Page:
It is generally believed that CRL brings the substrate and ubiquitin into proximity to facilitate the ubiquitin transfer. However, according to models piecing together the crystal structures of the CRL components, there is a 50~60Å gap between the ubiquitin-E2 binding site and the tip of the substrate binding protein, as shown in Figure 1. For example, Zheng et al14 superimposed the Rbx1-Cul1-Skp1-F box on the Skp1-Skp2 complex15, and docked the UbcH7 E2 onto the Rbx1 RING domain16, to build a model of the SCFSkp2 (Skp-Cullin-F box protein, where the F-box protein is Skp2)–Rbx1-E2 complex. In their model, the distance between the E2 active site cysteine on one arm and the tip of Skp2 on the other is ~50 Å14; 17. When the p27 substrate complex is included in the model by Cardozo and Pagano17, the distance between the E2 active site and the substrate binding site is 59 Å. Similarly, a 59 Å separation was also measured for β-Trcp117.
This 50–60 Å gap raises the question how the CRL brings the substrate acceptor lysine and the Ub-E2 active site into proximity. Accumulating evidence indicates that flexible linkers exist in the different CRL components and these can serve as hinges in this molecular machine. Duda et al. reported a flexible linker for Rbx118 on one arm of this machine; On the other arm, based on molecular dynamics simulations, we observed that the flexibility of the linkers may be an intrinsic feature of substrate binding proteins19. We simulated the nine substrate binding proteins with available crystal structures: F-box proteins Skp2, Fbw7, β-TrCP1, Cdc4, Fbs1, TIR1; VHL-box protein pVHL; and SOCS-box proteins SOCS2, and SOCS4. All nine have two domains connected by a linker: one binds the substrate; the other binds the CRL adaptors. We simulated the free and the adaptor-bound forms of these proteins. We observed that in the free form, the flexible linker rotates the substrate binding domain by up to ~80 degrees, and the rotation driven by hydrophobic or electrostatic interactions between the two domains. Of particular interest, the movements are allosterically correlated with the binding sites to the adaptor and to the substrate. On the other hand, when the substrate binding proteins are bound to their corresponding adaptor, the maximal rotation angles were much smaller, up to ~40 degrees, still with the movements correlated with the binding sites. Thus, in the free form, the substrate-binding proteins exist in ensembles of conformational states. Through conformational selection20–25, binding-favored conformers presenting such rotational states bind to their corresponding adaptor. During binding, the substrate binding domain adjusts its orientation, further shrinking the gap between the substrate and ubiquitin. Experimentally26–32 and computationally24; 33–35, allosteric effects propagating through linkers are well established.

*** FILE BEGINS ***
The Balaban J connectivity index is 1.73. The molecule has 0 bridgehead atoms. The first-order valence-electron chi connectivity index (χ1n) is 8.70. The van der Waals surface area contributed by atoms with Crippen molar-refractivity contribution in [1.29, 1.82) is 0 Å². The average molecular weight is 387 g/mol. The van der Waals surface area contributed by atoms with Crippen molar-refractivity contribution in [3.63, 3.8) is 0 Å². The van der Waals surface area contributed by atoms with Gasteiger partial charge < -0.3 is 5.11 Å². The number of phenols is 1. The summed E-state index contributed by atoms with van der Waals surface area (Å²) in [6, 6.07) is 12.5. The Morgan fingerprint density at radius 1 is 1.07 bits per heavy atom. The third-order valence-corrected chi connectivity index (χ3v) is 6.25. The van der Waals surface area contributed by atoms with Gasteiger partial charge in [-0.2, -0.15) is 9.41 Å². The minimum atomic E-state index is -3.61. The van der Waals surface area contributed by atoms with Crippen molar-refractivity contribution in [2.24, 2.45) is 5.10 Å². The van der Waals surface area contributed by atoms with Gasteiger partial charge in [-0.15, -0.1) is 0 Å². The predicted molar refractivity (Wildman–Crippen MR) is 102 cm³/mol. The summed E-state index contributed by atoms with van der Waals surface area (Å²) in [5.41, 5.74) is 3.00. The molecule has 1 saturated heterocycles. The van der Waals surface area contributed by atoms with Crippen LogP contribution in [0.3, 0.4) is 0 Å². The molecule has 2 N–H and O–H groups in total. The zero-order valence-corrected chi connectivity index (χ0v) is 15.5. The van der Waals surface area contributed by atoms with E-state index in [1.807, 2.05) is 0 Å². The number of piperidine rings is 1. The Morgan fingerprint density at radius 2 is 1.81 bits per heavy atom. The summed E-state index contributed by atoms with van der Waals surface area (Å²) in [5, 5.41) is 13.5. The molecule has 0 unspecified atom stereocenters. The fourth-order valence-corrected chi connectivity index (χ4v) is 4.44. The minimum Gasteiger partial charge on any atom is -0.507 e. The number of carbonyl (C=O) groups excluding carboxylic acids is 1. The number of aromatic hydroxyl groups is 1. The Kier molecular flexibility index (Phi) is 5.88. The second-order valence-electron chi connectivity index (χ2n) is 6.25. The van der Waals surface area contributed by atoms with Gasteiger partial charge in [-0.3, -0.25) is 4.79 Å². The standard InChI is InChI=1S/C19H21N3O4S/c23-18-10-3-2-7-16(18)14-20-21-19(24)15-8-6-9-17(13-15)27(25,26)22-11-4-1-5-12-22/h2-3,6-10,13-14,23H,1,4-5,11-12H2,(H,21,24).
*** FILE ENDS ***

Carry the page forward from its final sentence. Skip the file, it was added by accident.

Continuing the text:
In our previous studies19, we only considered the conformational states of the substrate binding protein when unbound and when bound to its adaptor protein, and compared these two states. However, the picture we obtained was incomplete, because 1) the substrate was not considered thus not reflecting the in vivo scenario; 2) our previous study showed that linker flexibility is an intrinsic common feature of substrate binding proteins, but the role of linker motions in the function of CRLs remained unclear. Thus the key question of whether the gap between the substrate binding protein and the E2 active site is further shortened following the binding of both substrate and adaptor was unanswered. Here, in the in vivo scenario with both substrate and adaptor bound, our simulations reveal the essential role of linker motions in the function of CRLs: allosteric shortening of the distance gap by additional 7~12Å compared to the corresponding crystal structures. Interestingly, our results further suggest that the linker motions may be tuned by evolution: for the Skp223; 36, Fbw737, Cdc438 and pVHL39 substrates, which have multiple ubiquitin acceptor lysines, the correlation between the motions of the linker and the substrate binding site in the substrate-bound form is weak, suggesting that the fluctuations of the linker can increase the probability that any of the acceptor lysines would be brought into proximity with ubiquitin. However, for β-TrCP1, with only one principal ubiquitin acceptor lysine7, the correlation between the linker and the substrate is strong.